2015 Airline Profits, Unbundling and Higher Ed

On baggage fees and fancy residence halls.

January 26, 2016

Will some colleges and universities follow the airline playbook to financial sustainability?

Will some traditional postsecondary residential institutions unbundle their services in order to drive revenues?

In 2015 U.S. airlines made a combined $18 billion in profits. Cheap gas helps, but due to prior hedging contracts not every airline has been able to maximize fuel savings.

What is really driving airline profits are fees. All those extras that we pay for to check our bags, change our flights, and secure a good boarding slot really add up. According to Time.com, U.S. airlines pulled in about $18 billion in fees last year.  

Unbundling is not a strategy for every school. An already unbundled institution, such as a commuter school or one that offers minimal non-academic services, is not an unbundling candidate.

Nor will highly selective and/or wealthier institutions unbundle anytime soon - as all the pressures are to offer a higher level of baseline services.

Unbundling, however, may be a good strategy for some less wealthy residential institutions.

As with flying, some students (and their parents) may be willing to pay more for superior amenities. Tuition dependent schools with lower endowments may need to make some hard choices between honoring the value of equality and ensuring financial stability.

What would we think of a school that offered fancier residence halls for first-year students for those able to pay? Throwing freshman together in similar housing circumstances has long been a stated goal of most residential schools. Could it be, however, that offering better housing to some would allow investments in housing for everyone else?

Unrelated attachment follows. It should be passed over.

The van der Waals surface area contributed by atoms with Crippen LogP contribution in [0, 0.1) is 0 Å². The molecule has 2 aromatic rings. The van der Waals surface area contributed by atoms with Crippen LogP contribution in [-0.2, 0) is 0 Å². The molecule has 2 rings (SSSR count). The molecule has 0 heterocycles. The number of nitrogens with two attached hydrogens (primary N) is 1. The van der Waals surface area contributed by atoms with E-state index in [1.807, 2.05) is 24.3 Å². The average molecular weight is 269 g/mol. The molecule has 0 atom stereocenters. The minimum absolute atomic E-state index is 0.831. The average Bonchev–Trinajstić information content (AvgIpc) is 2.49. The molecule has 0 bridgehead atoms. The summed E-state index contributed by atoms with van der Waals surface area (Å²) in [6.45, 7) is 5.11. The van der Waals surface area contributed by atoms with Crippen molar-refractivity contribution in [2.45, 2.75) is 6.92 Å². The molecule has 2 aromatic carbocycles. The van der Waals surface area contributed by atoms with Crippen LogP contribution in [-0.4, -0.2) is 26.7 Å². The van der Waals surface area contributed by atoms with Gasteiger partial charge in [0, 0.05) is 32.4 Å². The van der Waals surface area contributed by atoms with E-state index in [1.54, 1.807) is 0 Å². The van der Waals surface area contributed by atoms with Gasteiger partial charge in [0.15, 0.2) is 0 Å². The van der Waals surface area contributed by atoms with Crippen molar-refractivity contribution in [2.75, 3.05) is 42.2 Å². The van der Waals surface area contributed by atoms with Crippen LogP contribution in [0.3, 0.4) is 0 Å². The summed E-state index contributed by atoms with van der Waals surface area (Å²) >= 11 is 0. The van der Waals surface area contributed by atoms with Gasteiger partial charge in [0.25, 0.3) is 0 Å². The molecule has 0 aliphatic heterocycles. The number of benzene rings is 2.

What are other examples that we can think of beyond the residence hall where college and universities could follow the airline unbundling example?

Some services are clearly off limits. A first class seat, or a checked bag, does not guarantee the passenger a safer trip. No matter what you pay to take your flight you are going to leave and arrive at the same time.

Education is not the place to look for differentiated services. Every student should get the same access to faculty, classes, and learning support.

So what then? What could higher ed get away with pricing at a higher level for premium services?

How strongly would our higher ed community object basic grounds of fairness and ethics if colleges and universities followed imitated airlines? We are, after all, social enterprises - endowed and funded around a positive social mission. 

Not-for-profit colleges and universities are intended to stand outside of a system where the market assigns all value. 

And who wants a postsecondary system that mimics the worst aspects of privilege - aspects that all of us witness first-hand on every flight?

On the other hand, all those fees have kept ticket prices down. Airline tickets have never been cheaper for those of us willing to book a non-changeable flight and fight for overhead space.

Do we have examples of schools already following the airline unbundling path to financial sustainability?

What lessons do you draw (if any) for higher ed from the record 2015 airline profits?



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